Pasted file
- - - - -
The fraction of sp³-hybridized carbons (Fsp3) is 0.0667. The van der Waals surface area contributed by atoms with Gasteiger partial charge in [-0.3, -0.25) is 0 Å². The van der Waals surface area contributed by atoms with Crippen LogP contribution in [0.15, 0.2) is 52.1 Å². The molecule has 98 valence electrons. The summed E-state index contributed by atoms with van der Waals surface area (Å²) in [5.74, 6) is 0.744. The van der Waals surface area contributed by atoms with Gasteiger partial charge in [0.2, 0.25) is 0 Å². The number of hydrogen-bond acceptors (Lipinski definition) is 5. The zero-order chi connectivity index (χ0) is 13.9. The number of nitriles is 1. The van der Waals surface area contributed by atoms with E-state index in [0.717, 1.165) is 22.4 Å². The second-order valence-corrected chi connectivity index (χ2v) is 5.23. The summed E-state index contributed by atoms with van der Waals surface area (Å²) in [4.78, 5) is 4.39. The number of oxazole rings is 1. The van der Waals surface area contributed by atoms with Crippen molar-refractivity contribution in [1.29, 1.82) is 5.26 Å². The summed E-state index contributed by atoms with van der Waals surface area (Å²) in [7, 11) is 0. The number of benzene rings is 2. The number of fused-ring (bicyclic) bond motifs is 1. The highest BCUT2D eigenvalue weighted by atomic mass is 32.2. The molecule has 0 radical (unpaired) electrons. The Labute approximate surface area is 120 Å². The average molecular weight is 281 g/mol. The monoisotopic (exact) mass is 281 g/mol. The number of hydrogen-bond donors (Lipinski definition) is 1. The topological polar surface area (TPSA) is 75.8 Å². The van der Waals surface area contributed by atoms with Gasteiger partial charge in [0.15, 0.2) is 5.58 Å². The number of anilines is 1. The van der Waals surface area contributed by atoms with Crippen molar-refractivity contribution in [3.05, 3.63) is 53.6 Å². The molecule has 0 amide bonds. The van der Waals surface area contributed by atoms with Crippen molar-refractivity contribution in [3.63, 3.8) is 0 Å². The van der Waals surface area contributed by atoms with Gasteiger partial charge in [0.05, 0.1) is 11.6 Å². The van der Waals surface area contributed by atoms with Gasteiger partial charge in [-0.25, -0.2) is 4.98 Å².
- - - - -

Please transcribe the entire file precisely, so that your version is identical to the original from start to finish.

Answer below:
The fraction of sp³-hybridized carbons (Fsp3) is 0.0667. The van der Waals surface area contributed by atoms with Gasteiger partial charge in [-0.3, -0.25) is 0 Å². The van der Waals surface area contributed by atoms with Crippen LogP contribution in [0.15, 0.2) is 52.1 Å². The molecule has 98 valence electrons. The summed E-state index contributed by atoms with van der Waals surface area (Å²) in [5.74, 6) is 0.744. The van der Waals surface area contributed by atoms with Gasteiger partial charge in [0.2, 0.25) is 0 Å². The number of hydrogen-bond acceptors (Lipinski definition) is 5. The zero-order chi connectivity index (χ0) is 13.9. The number of nitriles is 1. The van der Waals surface area contributed by atoms with E-state index in [0.717, 1.165) is 22.4 Å². The second-order valence-corrected chi connectivity index (χ2v) is 5.23. The summed E-state index contributed by atoms with van der Waals surface area (Å²) in [4.78, 5) is 4.39. The number of oxazole rings is 1. The van der Waals surface area contributed by atoms with Crippen molar-refractivity contribution in [1.29, 1.82) is 5.26 Å². The summed E-state index contributed by atoms with van der Waals surface area (Å²) in [7, 11) is 0. The number of benzene rings is 2. The number of fused-ring (bicyclic) bond motifs is 1. The highest BCUT2D eigenvalue weighted by atomic mass is 32.2. The molecule has 0 radical (unpaired) electrons. The Labute approximate surface area is 120 Å². The average molecular weight is 281 g/mol. The monoisotopic (exact) mass is 281 g/mol. The number of hydrogen-bond donors (Lipinski definition) is 1. The topological polar surface area (TPSA) is 75.8 Å². The van der Waals surface area contributed by atoms with Gasteiger partial charge in [0.15, 0.2) is 5.58 Å². The number of anilines is 1. The van der Waals surface area contributed by atoms with Crippen molar-refractivity contribution in [3.05, 3.63) is 53.6 Å². The molecule has 0 amide bonds. The van der Waals surface area contributed by atoms with Crippen molar-refractivity contribution in [3.63, 3.8) is 0 Å². The van der Waals surface area contributed by atoms with Gasteiger partial charge in [0.05, 0.1) is 11.6 Å². The van der Waals surface area contributed by atoms with Gasteiger partial charge in [-0.25, -0.2) is 4.98 Å².